Two companies cited by a new research report as "major players" in the millimeter-wave market have undergone major restructuring in the past year. MarketsandMarkets cited both BridgeWave Communications and E-Band Communications in a report on millimeter-wave components, but both vendors gained new owners within the past year after apparently facing financial struggles due in part to the small cell backhaul business taking off more slowly than expected.
BridgeWave was quietly acquired in late 2013 by Remec Broadband Wireless, which has manufactured its radios since August 2008. According to a document filed with the FCC on Dec. 6, 2013, by Radio Physics Solutions, all BridgeWave production had at that time been outsourced to Remec for manufacturing in the Philippines, and BridgeWave had released the majority of its U.S.-based support staff.
Though neither BridgeWave's nor Remec's website made any announcement regarding an acquisition transaction, a Remec job posting that was placed in February 2014 on LinkedIN stated, "Remec Broadband Wireless acquired BridgeWave Communications in December 2013."
Wireless industry consultant David Theodore also reported on his blog in March 2014 that BridgeWave was acquired the previous December by Remec. A source told FierceWirelessTech that Remec was owed a considerable amount of money by BridgeWave prior to the takeover.
Last year, Moseley Associates of Santa Barbara, Calif., announced it was acquiring--for an undisclosed amount--the assets, intellectual property rights and key employees of E-Band, which launched in 2003.
Radio Physics Solutions noted in its FCC filing, which urged the commission to provide more rules guidelines for companies wanting to use spectrum above 95 GHz, that E-Band was essentially "liquidated through asset sale to Mosely."
E-Band made a splash in 2010 when it became a key backhaul infrastructure supplier for Clearwire's WiMAX network. However, Clearwire's subsequent shift to TD-LTE, which caused the carrier to stop building out the WiMAX network, negatively impacted many of its suppliers, including E-Band.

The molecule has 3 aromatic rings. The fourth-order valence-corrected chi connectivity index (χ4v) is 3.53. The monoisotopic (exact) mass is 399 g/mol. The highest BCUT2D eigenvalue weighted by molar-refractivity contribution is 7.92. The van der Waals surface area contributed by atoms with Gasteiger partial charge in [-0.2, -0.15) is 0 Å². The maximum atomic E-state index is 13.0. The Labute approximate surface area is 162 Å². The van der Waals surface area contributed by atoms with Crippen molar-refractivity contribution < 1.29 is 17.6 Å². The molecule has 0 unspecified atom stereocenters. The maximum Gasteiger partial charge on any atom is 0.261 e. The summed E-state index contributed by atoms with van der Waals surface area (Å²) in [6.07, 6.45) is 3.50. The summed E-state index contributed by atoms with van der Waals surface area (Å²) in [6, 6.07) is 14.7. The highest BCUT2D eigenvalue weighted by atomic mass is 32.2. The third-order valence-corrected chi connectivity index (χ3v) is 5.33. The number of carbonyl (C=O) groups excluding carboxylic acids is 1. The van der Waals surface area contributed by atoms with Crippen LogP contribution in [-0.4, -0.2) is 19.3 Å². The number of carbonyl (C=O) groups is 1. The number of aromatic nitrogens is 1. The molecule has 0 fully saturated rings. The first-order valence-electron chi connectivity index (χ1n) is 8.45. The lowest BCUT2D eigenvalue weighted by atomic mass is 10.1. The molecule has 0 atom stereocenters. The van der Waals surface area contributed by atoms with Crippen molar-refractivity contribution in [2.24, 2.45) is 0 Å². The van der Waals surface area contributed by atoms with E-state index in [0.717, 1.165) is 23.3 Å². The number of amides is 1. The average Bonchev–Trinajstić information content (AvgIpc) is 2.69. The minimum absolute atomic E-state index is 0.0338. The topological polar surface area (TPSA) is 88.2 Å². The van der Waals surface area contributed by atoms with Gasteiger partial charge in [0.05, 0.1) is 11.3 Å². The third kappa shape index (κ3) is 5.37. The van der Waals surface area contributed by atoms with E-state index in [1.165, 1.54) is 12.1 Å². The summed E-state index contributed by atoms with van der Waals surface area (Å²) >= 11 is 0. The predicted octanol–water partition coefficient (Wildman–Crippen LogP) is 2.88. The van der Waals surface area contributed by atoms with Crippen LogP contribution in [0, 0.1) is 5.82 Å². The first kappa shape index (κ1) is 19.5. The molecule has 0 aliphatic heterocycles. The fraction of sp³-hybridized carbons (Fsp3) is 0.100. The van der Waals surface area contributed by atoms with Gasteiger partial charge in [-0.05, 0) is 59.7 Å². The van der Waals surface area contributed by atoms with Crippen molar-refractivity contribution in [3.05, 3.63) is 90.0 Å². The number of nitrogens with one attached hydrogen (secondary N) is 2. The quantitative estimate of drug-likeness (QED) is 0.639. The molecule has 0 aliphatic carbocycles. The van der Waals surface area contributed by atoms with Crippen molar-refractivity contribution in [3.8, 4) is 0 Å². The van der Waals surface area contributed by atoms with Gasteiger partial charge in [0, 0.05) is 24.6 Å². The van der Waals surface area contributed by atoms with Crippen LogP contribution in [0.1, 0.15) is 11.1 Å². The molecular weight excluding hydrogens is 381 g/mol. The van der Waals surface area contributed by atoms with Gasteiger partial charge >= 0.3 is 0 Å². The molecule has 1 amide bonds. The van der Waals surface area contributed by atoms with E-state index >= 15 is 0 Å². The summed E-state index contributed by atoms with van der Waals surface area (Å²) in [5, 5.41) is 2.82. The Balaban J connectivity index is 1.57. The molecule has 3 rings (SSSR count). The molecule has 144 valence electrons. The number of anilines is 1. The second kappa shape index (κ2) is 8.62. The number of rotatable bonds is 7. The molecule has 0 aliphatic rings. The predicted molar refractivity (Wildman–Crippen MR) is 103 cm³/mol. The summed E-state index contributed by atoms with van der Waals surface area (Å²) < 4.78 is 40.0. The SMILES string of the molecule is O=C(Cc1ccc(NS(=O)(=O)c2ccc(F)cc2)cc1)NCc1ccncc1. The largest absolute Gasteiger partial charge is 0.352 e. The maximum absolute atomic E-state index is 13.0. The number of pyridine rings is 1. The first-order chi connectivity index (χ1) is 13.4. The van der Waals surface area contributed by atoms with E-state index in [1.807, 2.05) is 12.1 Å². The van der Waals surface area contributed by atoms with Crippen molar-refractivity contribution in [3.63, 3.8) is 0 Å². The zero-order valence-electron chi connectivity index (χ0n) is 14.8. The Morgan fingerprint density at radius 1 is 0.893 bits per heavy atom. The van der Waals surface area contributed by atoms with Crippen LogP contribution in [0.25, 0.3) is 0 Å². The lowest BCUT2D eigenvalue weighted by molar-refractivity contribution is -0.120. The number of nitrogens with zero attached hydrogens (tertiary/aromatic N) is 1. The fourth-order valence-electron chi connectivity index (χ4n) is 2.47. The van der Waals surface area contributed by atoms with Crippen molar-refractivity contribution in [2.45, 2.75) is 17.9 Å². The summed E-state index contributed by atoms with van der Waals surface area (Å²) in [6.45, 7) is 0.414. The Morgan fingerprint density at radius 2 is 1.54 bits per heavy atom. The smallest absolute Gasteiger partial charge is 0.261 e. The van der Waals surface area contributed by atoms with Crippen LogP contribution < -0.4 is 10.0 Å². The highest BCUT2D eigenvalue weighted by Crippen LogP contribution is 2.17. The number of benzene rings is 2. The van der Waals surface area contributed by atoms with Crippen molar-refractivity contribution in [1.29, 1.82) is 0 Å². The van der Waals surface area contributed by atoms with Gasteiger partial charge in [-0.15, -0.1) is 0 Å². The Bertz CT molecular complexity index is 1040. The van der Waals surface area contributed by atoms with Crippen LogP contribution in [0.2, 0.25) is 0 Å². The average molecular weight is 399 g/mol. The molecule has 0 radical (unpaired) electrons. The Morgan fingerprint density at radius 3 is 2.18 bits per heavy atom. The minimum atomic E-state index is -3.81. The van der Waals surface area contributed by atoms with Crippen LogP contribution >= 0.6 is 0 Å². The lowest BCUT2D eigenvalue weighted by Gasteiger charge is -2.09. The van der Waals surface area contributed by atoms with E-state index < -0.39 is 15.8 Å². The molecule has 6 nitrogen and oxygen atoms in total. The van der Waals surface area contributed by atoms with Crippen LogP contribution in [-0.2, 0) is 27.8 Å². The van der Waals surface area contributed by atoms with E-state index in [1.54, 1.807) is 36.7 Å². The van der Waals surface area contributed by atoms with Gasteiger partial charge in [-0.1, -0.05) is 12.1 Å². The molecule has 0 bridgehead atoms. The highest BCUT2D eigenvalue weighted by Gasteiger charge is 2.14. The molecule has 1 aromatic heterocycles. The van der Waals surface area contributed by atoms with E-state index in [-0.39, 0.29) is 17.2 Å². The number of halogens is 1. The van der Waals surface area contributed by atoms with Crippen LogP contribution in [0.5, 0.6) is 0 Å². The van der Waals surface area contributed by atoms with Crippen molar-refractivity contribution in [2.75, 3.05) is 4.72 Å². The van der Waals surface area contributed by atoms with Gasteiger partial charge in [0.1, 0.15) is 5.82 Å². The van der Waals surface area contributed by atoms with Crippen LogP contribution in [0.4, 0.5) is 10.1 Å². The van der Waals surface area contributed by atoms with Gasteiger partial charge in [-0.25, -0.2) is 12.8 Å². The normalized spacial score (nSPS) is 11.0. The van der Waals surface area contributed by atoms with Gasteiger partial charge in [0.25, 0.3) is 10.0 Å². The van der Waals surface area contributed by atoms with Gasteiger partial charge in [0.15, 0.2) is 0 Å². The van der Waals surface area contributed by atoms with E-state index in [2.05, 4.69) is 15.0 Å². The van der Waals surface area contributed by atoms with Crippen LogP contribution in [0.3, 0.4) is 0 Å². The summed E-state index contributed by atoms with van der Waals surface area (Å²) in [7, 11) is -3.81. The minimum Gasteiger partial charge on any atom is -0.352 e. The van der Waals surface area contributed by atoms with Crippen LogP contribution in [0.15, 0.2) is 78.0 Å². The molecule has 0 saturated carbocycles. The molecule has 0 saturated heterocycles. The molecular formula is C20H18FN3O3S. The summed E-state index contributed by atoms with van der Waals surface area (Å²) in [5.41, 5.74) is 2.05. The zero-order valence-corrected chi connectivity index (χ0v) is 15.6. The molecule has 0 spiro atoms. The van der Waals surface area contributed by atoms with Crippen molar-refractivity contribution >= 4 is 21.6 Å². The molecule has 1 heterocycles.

Both BridgeWave and E-Band also pursued the small cell market, whose reality has so far fallen short of early expectations. Stephane Teral, principal analyst for research firm Infonetics Research, recently noted: "The great small cell ramp did not happen in 2013 as many in the industry had hoped. Testing activity remained solid, but actual deployments were modest."
Nonetheless, MarketsandMarkets cites BridgeWave and E-Band as two "major players" in its new report on millimeter-wave components. The research firm predicts the total market for millimeter-wave components will reach $1.9 billion by 2020, representing a compound annual growth rate (CAGR) of 45 percent from 2014 to 2020. In addition, volumes are estimated to grow from 22,000 units to 691,000 thousand units during the period.
The majority of applications involving millimeter waves used frequencies between 20 GHz and 120 GHz during 2013, MarketsandMarkets said. Aside from mobile and telecommunication products, other millimeter-wave applications include scanning and imaging as well as radar and satellite communications.
MarketsandMarkets also predicts the small cell backhaul market will grow from $587.5 million in 2014 to $2.08 billion in 2019, at a CAGR of 28.8 percent during the forecast period.
In related news, Agilent Technologies just announced enhancements for its MXA and EXA X-Series signal analyzers, one of which directly targets millimeter-wave use in telecom. An option for its MXA allows engineers to measure millimeter-wave signals and up to terahertz without having to buy a separate high-end analyzer.
The company said this capability is essential for accurate signal analysis as carrier frequencies shift toward millimeter wave and higher in modern applications, such as backhaul connections for wireless communications.
"Engineers are facing a number of challenges as they begin working in millimeter-wave and higher frequencies, including more accurately identifying and measuring weak or previously unknown signals, as well as achieving a higher level of frequency stability," said Jim Curran, marketing manager for Agilent's microwave and communications division.
- see this MarketsandMarkets release and this release
- see this blog entry
- see this Agilent release
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